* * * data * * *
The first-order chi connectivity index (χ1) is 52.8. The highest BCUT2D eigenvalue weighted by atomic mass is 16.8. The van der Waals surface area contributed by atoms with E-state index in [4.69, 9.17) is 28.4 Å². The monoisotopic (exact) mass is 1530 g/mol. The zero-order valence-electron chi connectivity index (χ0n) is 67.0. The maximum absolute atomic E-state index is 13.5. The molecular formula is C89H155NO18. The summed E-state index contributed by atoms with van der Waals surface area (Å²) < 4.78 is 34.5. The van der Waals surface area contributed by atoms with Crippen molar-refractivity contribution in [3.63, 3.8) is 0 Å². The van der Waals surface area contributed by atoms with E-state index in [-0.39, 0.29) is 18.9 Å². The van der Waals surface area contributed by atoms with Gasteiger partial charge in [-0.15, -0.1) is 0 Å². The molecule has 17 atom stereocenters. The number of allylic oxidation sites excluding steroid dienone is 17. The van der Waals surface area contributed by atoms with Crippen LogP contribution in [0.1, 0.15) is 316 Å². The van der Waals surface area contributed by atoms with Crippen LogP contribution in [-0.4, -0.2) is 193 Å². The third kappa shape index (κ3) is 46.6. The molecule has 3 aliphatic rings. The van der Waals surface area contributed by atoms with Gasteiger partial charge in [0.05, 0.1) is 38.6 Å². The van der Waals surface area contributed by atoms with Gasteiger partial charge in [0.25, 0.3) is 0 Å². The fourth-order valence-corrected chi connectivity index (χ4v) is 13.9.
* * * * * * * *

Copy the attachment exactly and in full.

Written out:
The first-order chi connectivity index (χ1) is 52.8. The highest BCUT2D eigenvalue weighted by atomic mass is 16.8. The van der Waals surface area contributed by atoms with E-state index in [4.69, 9.17) is 28.4 Å². The monoisotopic (exact) mass is 1530 g/mol. The zero-order valence-electron chi connectivity index (χ0n) is 67.0. The maximum absolute atomic E-state index is 13.5. The molecular formula is C89H155NO18. The summed E-state index contributed by atoms with van der Waals surface area (Å²) < 4.78 is 34.5. The van der Waals surface area contributed by atoms with Crippen molar-refractivity contribution in [3.63, 3.8) is 0 Å². The van der Waals surface area contributed by atoms with E-state index in [-0.39, 0.29) is 18.9 Å². The van der Waals surface area contributed by atoms with Gasteiger partial charge in [-0.15, -0.1) is 0 Å². The molecule has 17 atom stereocenters. The number of allylic oxidation sites excluding steroid dienone is 17. The van der Waals surface area contributed by atoms with Crippen LogP contribution in [0.1, 0.15) is 316 Å². The van der Waals surface area contributed by atoms with Crippen LogP contribution in [-0.4, -0.2) is 193 Å². The third kappa shape index (κ3) is 46.6. The molecule has 3 aliphatic rings. The van der Waals surface area contributed by atoms with Gasteiger partial charge in [0.05, 0.1) is 38.6 Å². The van der Waals surface area contributed by atoms with Gasteiger partial charge in [0.25, 0.3) is 0 Å². The fourth-order valence-corrected chi connectivity index (χ4v) is 13.9.